Tuesday, March 11, 2014

Israel raises electoral threshold in order to bloc Arab parties

Prime Minister Benjamin Netanyahu addresses the Knesset, Oct. 16, 2013.
The Israeli parliament, the Knesset, has voted on Tuesday to raise the threshold for gaining a seat in the parliament to 3,25%. The bill got 67 votes, all of them from the coalition parties. Members of the opposition parties had left the rostrum in protest.
Previously parties needed only two percent (three seats) in order to crack the minimum threshold  and that means that the new law in practice is going to work against the Arab parties specifically. If the law had been in effect during the last elections for the Knesset, none of these three parties - Hadash (leftist socialist) Balad (nationalist) or United List/Ta'am (general) would have gained a seat.
The other key clause of the electoral reform bill, which was a key demand of Yair Lapid's Yesh Atid party during coalition negotiations, mandates that the government cannot exceed 18 ministers and four deputy ministers. The new law also does away with the "minister without portfolio" title. And on top of that the new law makes it more difficult for the apposition to challenge the sitting government with a no confidence vote. It requires that the opposition is only allowed to do so after it formed an alternative government and appointed an alternate prime minister.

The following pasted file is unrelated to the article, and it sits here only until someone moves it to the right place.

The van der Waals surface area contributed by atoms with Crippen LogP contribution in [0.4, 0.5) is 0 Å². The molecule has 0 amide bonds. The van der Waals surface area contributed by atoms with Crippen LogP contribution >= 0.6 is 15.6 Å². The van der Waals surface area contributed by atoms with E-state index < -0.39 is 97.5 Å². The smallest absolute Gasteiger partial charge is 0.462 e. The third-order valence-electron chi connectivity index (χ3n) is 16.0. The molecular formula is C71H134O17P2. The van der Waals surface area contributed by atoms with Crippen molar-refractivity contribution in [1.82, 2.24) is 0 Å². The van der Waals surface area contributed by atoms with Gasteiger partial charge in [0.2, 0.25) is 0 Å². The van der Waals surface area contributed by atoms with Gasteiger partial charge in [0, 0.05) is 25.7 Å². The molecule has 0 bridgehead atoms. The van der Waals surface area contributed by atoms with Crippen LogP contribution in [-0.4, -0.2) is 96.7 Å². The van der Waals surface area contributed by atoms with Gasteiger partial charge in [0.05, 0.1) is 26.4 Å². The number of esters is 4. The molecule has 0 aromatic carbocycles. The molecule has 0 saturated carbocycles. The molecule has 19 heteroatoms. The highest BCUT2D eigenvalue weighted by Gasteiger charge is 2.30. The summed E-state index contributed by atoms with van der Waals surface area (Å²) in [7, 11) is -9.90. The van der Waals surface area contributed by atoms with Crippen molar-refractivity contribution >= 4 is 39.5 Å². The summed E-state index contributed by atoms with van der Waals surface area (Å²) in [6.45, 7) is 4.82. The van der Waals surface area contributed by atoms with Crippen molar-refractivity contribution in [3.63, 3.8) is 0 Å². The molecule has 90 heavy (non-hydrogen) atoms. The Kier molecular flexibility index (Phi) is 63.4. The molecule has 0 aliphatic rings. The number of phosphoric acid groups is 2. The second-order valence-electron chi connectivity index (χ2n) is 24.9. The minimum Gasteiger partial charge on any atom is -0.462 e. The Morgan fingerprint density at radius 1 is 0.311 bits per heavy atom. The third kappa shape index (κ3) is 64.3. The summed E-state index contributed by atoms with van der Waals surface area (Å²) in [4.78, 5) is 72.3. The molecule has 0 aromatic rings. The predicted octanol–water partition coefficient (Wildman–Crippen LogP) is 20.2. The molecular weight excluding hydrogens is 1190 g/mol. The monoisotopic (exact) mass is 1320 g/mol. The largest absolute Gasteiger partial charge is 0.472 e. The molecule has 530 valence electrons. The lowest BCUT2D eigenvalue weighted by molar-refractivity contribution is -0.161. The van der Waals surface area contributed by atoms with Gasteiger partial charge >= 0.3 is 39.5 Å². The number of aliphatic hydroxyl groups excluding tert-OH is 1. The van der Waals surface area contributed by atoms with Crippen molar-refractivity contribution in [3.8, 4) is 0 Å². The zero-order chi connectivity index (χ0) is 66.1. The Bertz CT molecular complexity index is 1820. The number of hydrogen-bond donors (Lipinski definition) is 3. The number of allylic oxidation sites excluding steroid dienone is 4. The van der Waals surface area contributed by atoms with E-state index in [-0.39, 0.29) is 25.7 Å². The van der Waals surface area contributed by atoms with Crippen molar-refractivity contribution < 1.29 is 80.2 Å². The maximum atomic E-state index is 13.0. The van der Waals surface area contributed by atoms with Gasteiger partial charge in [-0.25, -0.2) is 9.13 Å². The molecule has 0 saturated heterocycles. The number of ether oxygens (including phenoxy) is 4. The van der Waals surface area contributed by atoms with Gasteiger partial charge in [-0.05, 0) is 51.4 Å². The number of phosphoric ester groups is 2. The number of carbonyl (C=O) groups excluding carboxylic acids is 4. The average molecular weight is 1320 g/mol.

Foreign Minister Avigdor Lieberman on Tuesday denounced the opposition as a group of "whiners, post-Zionists, and terrorist representatives" in response to its decision to boycott the Knesset vote on the bill.
The  new law did not come alone. Its sponsor, the member of the Likud faction David Rotem, presented it as part of a package deal of three laws, the two other ones being a law that extends the duty to serve in the army to the haredi (strictly orthodox) community, and the other prescribing a referendum before any part of Israel's territory can be relinquished in the framework of a peace deal.
The site YNet reported that the opposition decide to boycott the vote after it learned that the members of the coalition partners had been instructed to vote en bloc in favour of all three of the proposed new laws.      

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